How Congress Can Prevent a Nuclear Iran

Photo Credit: CNN

By Melanie Campbell, Columnist

The International Atomic Energy Agency’s (IAEA) most recent quarterly report brings good news for supporters of the July 2015 Joint Comprehensive Plan of Action (JCPOA), the international agreement curtailing Iran’s nuclear program. [i] The report confirms that Iran is meeting its nuclear obligations and has granted the IAEA unprecedented levels of access to ensure the agency can implement robust monitoring mechanisms and fully verify Iran’s continued compliance.

Despite this progress, skepticism of the deal remains high on Capitol Hill, with opponents introducing a seemingly endless number of anti-Iran bills in Congress. [ii] Although many are in response to Iran’s non-nuclear behavior, a senior State Department official warned Congress that such legislation could interfere with the JCPOA, warning that lawmakers should be wary of giving Iran “any excuse to walk away from the table.” [iii]

Congress is correct that managing Iranian non-nuclear aggression is important, but derailing the JCPOA is not the solution, and could potentially restart Iran’s nuclear weapons program. Instead, Congress should focus its energy on making sure the agreement succeeds. Congress can start by fully funding the IAEA’s monitoring and verification activities, distinguishing between actual JCPOA violations and Iran’s pursuit of regional security, and responding to these activities in a way that does not threaten to undermine the agreement.

As a crucial first step, Congress should ensure that the IAEA has the resources to effectively implement the agreement. The JCPOA provides the IAEA with unprecedented access to Iran’s nuclear program, but sustained funding is necessary to cover the costs of inspectors, travel, equipment, and verification activities such as facility inspections, nuclear material accountancy, environmental sampling, and satellite imagery analysis. The IAEA estimates it will need $10 million per year of additional funding beyond its current budget for JCPOA verification. [iv] Obama’s fiscal year 2017 budget includes a modest increase in funding for IAEA activities, but still falls short of much needed requests. [v]

More importantly, Congress must distinguish between actual JCPOA violations and Iran’s pursuit of regional power projection, and respond with appropriate measures that do not undermine the deal. In response to Iran’s recent ballistic missile tests, members of Congress claimed that Iran had violated the agreement and sought to renew the Iran Sanctions Act, which was suspended in accordance with the terms of the JCPOA. [vi] However, Iran’s missile tests are not a violation of the JCPOA. In fact, Iran emphasized throughout negotiations that its missile program was not on the table for discussion. Instead, critics are conflating the JCPOA with UNSCR 2231, a United Nations resolution that implements the JCPOA and also has a separate provision calling for Iran to “not undertake any activity related to ballistic missiles designed to be capable of delivering nuclear weapons.” [vii] So although the UNSCR 2231 includes implementation of the JCPOA, violating the other provisions of the resolution does not constitute a violation of the JCPOA.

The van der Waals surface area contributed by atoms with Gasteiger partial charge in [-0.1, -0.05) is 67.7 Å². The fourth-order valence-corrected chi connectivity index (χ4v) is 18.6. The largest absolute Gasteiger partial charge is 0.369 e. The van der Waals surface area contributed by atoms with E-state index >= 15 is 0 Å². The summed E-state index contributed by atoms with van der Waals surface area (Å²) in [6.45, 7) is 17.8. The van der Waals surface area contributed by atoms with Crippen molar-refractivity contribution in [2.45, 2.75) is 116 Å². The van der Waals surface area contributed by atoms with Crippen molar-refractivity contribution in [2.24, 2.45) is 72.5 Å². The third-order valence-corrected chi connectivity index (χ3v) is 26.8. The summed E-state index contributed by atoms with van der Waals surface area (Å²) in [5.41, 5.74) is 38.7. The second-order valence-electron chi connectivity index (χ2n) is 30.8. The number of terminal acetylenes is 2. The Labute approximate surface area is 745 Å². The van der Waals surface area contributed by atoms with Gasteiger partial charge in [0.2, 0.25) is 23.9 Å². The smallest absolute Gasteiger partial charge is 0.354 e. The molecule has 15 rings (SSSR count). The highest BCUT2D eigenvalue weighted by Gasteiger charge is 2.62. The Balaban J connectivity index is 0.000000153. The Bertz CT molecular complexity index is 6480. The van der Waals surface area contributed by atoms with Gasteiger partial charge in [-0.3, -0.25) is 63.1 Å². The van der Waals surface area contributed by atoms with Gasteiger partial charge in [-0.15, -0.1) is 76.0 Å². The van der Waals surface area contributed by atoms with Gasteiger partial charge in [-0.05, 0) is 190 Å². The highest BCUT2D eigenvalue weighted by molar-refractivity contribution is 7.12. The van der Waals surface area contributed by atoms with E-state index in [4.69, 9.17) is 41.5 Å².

Iran’s missile tests may not align with the spirit of the JCPOA, but the United States should hardly find it surprising that Iran continues to seek ways to establish its security in the region post-agreement. Iran lacks a strong conventional military, and therefore sees its missile program as vital for deterring its enemies by establishing a credible threat of retaliation against adversaries with much stronger conventional militaries, like Saudi Arabia or Israel.

Although it is prudent of Congress to monitor Iran’s regional activities, Congress must also recognize that Iranian attempts at shoring up its military capabilities are inevitable given continuing instability in the region and Iran’s central role in Middle East politics. Iran’s ballistic missile program and support of proxy groups are issues of concern, but are not as large of a threat to the United States as a nuclear Iran, and need to be responded to in a way that does not risk restarting Iran’s nuclear weapons program. Iran’s current compliance with the JCPOA is encouraging, but it is important that Congress tread carefully so as not to undermine the agreement. There is no better version of the nuclear deal to be had, nor is one needed, and walking away from the JCPOA leaves the United States with only sanctions or military action as possible courses of action. Neither option is likely to provide an effective or lasting solution to preventing a nuclear Iran. Congress should recognize this and fully fund and support the JCPOA.

[i] “Verification and Monitoring in the Islamic Republic of Iran in light of United Nations Security Council Resolution 2231 (2015),” International Atomic Energy Agency Board of Governors, February 26, 2016, accessed April 24, 2016,

[ii] “Anti-Iran Moves in Congress,” United States Institute of Peace, April 20, 2016, accessed April 24, 2016,

[iii] Patrick Goodenough, “State Dep’t Official Warns Congress, Don’t Give Iran ‘Any Excuse to Walk Away From’ Nuclear Deal,”, April 5, 2016, accessed April 24, 2016,

[iv] David C. Trimble, “Nuclear Nonproliferation: Preliminary Observations on IAEA’s Role in Verifying the Iran Agreement,” U.S. Government Accountability Office, February 23, 2016, accessed April 23, 2016,

[v] Jordain Carney, “Dem wants more funds for Iran deal watchdog,” The Hill, February 10, 2016, accessed April 23, 2016,

[vi] Michael Bowman, “Iran Missile Launches Prompt Sanctions Push in US Congress,” Voice of America, March 20, 2016, accessed April 25, 2016,

[vii] Yishai Schwartz, “The Iranian Missile Launch and the Gray Lady’s Confusion,” Lawfare, October 22, 2015, accessed April 23, 2016,

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